Comment by Neil — December 7, 2012 @ 4:00 pm

  14. Yup, ERA that is 12% better than league average for his career sure isn’t worth it – except that past ERA doesn’t really help predict future performance. Perhaps there is something else about him – like a FIP that is 20% better than league average, in an environment of rapid inflation, while signing with teams that are built for winning now at the expense of the future. Whomever signs him will likely overpay, but it won’t be a disaster unless his arm literally falls off. He’ll probably be worth 4 or 5 wins for the next couple years before declining gracefully – “joke” and “ridiculous” are overstatements/misinformed ignorance depending on your baseball knowledge.

    Comment by AK7007 — December 7, 2012 @ 4:08 pm

  15. I think it would be a mistake to pay 25 per for 5, say. He has only been “worth” 25 one season, and it is true for the other seasons we are vaunting fip over his actual results for a few years running now, some of which may have been somewhat catcher-aided. He will likely get it, and not a huge overpay. He’s a really good pitcher and i’d love to see another 2009 out of him.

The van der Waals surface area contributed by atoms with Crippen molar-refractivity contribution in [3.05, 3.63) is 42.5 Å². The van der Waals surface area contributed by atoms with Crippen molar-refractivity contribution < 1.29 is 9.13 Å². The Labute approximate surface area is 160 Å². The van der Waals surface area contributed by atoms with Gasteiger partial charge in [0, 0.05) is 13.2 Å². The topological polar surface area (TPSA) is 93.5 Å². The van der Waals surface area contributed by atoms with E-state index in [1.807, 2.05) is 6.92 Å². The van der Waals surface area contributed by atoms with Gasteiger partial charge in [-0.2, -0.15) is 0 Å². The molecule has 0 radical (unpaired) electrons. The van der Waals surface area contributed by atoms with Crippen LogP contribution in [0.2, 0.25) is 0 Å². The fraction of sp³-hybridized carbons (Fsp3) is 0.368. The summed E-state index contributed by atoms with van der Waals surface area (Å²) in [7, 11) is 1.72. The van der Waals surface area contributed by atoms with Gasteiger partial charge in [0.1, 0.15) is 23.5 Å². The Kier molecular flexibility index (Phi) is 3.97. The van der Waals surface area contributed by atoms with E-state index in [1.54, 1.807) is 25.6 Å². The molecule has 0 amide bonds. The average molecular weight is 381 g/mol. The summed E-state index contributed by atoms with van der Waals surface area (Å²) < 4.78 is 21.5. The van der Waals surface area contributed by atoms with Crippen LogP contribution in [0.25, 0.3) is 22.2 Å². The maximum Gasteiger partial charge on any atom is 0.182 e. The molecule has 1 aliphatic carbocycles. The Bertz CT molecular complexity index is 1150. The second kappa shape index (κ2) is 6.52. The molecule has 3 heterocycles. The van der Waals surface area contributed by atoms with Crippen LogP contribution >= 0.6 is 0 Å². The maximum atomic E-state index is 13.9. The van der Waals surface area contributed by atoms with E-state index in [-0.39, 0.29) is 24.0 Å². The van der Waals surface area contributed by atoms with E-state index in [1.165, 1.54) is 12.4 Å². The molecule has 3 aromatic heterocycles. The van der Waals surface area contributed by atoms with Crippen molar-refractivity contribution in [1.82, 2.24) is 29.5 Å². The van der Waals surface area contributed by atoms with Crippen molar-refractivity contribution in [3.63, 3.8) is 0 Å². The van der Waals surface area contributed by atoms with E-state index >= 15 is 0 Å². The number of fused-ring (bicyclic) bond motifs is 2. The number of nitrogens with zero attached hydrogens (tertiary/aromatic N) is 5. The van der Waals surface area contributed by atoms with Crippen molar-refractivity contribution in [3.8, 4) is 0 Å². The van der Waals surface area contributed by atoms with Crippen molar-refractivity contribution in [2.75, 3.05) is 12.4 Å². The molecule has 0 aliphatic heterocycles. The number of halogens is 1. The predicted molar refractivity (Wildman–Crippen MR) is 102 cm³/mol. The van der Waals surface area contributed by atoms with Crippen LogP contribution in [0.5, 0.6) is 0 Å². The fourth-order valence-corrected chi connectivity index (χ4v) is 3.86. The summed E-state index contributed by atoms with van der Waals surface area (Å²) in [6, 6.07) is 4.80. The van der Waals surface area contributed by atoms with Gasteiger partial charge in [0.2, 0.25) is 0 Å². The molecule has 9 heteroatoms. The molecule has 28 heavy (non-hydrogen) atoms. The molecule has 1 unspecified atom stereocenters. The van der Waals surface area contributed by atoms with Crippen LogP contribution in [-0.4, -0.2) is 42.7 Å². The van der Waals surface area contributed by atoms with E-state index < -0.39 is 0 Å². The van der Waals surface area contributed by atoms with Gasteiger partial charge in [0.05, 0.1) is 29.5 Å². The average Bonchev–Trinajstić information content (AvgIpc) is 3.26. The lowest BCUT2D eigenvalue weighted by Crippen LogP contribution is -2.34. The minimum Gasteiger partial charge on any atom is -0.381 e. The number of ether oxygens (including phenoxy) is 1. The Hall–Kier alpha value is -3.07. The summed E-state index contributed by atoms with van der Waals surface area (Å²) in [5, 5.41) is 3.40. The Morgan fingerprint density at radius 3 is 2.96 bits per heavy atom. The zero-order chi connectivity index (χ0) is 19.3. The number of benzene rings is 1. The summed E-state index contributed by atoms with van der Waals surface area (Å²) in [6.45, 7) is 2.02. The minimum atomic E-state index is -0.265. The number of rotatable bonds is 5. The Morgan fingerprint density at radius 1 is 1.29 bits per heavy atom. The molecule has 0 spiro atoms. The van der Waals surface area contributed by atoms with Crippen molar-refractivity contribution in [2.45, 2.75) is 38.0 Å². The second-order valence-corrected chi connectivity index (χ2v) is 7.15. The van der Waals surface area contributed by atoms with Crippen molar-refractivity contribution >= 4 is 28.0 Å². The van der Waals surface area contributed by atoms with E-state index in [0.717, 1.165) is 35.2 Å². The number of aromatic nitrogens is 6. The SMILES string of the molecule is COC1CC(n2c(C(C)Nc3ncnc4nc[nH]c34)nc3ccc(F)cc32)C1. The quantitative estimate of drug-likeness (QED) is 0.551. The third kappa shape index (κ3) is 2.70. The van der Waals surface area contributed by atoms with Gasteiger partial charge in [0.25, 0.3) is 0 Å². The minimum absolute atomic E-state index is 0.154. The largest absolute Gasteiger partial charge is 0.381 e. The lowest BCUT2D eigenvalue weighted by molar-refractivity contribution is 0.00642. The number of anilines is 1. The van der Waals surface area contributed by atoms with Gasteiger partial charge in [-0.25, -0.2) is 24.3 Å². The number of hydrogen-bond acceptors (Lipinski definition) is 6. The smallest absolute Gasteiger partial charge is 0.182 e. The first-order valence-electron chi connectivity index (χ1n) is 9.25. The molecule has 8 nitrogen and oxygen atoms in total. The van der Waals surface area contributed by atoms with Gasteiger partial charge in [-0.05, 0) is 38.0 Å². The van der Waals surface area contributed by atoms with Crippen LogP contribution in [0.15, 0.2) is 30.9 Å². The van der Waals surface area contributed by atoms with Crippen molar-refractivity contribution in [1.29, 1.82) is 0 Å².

Comment by wobatus — December 7, 2012 @ 4:45 pm

  16. Whoever.

    Comment by Robert J. Baumann — December 7, 2012 @ 5:20 pm

  17. But he probably would have benefited from that bias every season, not just those with the Brewers.

    Comment by chuckb — December 7, 2012 @ 5:48 pm

  18. Shouldn’t all teams though get a pitch-framing specialist to catch for them? Every pitcher would benefit from the expertise, not just Greinke.

    Comment by chuckb — December 7, 2012 @ 5:50 pm

  19. This is a good point. I think a lot of the catcher strike analysis fails to account for the pitchers influence, as well as just random variation.

    Furthermore, using Pitch f/x data is going to be problematic due to park effects (which are small, but exist).

    But I think this is a fair partial explanation for why Greinke has had such a low xFIP the past two years with the Brewers, although I wouldn’t make too much of the effect.